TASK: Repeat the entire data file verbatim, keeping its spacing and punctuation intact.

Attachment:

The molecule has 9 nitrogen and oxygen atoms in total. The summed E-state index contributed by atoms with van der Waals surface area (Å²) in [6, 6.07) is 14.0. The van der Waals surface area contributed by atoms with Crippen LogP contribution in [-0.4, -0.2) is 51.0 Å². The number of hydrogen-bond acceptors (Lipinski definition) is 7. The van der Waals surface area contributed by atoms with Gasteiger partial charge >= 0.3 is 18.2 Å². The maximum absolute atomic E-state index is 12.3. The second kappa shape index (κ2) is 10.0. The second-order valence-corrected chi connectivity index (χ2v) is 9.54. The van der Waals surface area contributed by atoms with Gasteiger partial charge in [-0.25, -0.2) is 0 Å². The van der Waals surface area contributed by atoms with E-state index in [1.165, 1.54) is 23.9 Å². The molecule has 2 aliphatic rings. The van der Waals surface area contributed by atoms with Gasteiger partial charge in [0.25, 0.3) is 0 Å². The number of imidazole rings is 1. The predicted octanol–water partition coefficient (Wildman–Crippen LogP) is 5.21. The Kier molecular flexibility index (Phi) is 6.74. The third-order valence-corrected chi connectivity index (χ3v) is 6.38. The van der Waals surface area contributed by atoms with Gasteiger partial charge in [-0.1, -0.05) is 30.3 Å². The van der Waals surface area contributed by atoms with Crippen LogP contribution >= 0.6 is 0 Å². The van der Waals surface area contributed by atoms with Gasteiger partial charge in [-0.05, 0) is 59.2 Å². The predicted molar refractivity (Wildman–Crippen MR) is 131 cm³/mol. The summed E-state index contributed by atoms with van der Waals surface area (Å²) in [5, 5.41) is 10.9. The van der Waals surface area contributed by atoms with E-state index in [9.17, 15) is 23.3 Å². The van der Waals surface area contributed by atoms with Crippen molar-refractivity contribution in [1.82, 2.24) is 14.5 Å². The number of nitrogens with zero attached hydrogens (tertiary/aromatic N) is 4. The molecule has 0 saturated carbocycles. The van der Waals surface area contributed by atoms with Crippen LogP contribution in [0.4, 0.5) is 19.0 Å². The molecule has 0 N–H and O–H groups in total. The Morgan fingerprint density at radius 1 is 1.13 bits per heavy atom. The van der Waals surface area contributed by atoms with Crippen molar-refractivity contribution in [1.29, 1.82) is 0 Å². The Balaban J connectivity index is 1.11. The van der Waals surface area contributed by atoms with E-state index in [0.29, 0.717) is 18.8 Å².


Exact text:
The molecule has 9 nitrogen and oxygen atoms in total. The summed E-state index contributed by atoms with van der Waals surface area (Å²) in [6, 6.07) is 14.0. The van der Waals surface area contributed by atoms with Crippen LogP contribution in [-0.4, -0.2) is 51.0 Å². The number of hydrogen-bond acceptors (Lipinski definition) is 7. The van der Waals surface area contributed by atoms with Gasteiger partial charge >= 0.3 is 18.2 Å². The maximum absolute atomic E-state index is 12.3. The second kappa shape index (κ2) is 10.0. The second-order valence-corrected chi connectivity index (χ2v) is 9.54. The van der Waals surface area contributed by atoms with Gasteiger partial charge in [-0.25, -0.2) is 0 Å². The van der Waals surface area contributed by atoms with E-state index in [1.165, 1.54) is 23.9 Å². The molecule has 2 aliphatic rings. The van der Waals surface area contributed by atoms with Gasteiger partial charge in [0.25, 0.3) is 0 Å². The number of imidazole rings is 1. The predicted octanol–water partition coefficient (Wildman–Crippen LogP) is 5.21. The Kier molecular flexibility index (Phi) is 6.74. The third-order valence-corrected chi connectivity index (χ3v) is 6.38. The van der Waals surface area contributed by atoms with Gasteiger partial charge in [-0.1, -0.05) is 30.3 Å². The van der Waals surface area contributed by atoms with Crippen LogP contribution >= 0.6 is 0 Å². The van der Waals surface area contributed by atoms with Gasteiger partial charge in [-0.05, 0) is 59.2 Å². The predicted molar refractivity (Wildman–Crippen MR) is 131 cm³/mol. The summed E-state index contributed by atoms with van der Waals surface area (Å²) in [5, 5.41) is 10.9. The van der Waals surface area contributed by atoms with E-state index in [9.17, 15) is 23.3 Å². The van der Waals surface area contributed by atoms with Crippen molar-refractivity contribution in [1.82, 2.24) is 14.5 Å². The number of nitrogens with zero attached hydrogens (tertiary/aromatic N) is 4. The molecule has 0 saturated carbocycles. The van der Waals surface area contributed by atoms with Crippen LogP contribution in [0.4, 0.5) is 19.0 Å². The molecule has 0 N–H and O–H groups in total. The Morgan fingerprint density at radius 1 is 1.13 bits per heavy atom. The van der Waals surface area contributed by atoms with Crippen molar-refractivity contribution in [1.29, 1.82) is 0 Å². The Balaban J connectivity index is 1.11. The van der Waals surface area contributed by atoms with E-state index in [0.29, 0.717) is 18.8 Å².